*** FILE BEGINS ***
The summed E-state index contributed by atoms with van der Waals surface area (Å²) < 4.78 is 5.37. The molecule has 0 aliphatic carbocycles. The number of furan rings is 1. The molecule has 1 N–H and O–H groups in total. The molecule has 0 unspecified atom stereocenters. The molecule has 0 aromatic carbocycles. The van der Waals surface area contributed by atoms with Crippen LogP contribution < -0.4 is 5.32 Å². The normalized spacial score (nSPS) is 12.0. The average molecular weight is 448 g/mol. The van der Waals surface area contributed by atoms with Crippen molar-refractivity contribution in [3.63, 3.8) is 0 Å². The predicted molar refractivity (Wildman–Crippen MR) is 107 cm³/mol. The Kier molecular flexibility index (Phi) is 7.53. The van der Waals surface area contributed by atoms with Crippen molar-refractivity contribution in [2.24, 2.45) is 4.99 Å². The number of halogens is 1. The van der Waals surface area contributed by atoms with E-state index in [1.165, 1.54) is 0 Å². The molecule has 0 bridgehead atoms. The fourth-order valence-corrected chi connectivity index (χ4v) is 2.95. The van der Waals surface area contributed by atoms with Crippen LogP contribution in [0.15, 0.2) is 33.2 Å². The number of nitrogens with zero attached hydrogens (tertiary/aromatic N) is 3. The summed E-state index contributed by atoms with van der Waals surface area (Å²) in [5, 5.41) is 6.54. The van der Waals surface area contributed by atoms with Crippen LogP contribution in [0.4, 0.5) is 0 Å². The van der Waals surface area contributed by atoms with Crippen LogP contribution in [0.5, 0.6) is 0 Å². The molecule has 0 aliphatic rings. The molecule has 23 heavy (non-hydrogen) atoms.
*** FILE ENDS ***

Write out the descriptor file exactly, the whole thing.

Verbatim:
The summed E-state index contributed by atoms with van der Waals surface area (Å²) < 4.78 is 5.37. The molecule has 0 aliphatic carbocycles. The number of furan rings is 1. The molecule has 1 N–H and O–H groups in total. The molecule has 0 unspecified atom stereocenters. The molecule has 0 aromatic carbocycles. The van der Waals surface area contributed by atoms with Crippen LogP contribution < -0.4 is 5.32 Å². The normalized spacial score (nSPS) is 12.0. The average molecular weight is 448 g/mol. The van der Waals surface area contributed by atoms with Crippen molar-refractivity contribution in [3.63, 3.8) is 0 Å². The predicted molar refractivity (Wildman–Crippen MR) is 107 cm³/mol. The Kier molecular flexibility index (Phi) is 7.53. The van der Waals surface area contributed by atoms with Crippen molar-refractivity contribution in [2.24, 2.45) is 4.99 Å². The number of halogens is 1. The van der Waals surface area contributed by atoms with E-state index in [1.165, 1.54) is 0 Å². The molecule has 0 bridgehead atoms. The fourth-order valence-corrected chi connectivity index (χ4v) is 2.95. The van der Waals surface area contributed by atoms with Crippen LogP contribution in [0.15, 0.2) is 33.2 Å². The number of nitrogens with zero attached hydrogens (tertiary/aromatic N) is 3. The summed E-state index contributed by atoms with van der Waals surface area (Å²) in [5, 5.41) is 6.54. The van der Waals surface area contributed by atoms with Crippen LogP contribution in [0.4, 0.5) is 0 Å². The van der Waals surface area contributed by atoms with Crippen LogP contribution in [0.5, 0.6) is 0 Å². The molecule has 0 aliphatic rings. The molecule has 23 heavy (non-hydrogen) atoms.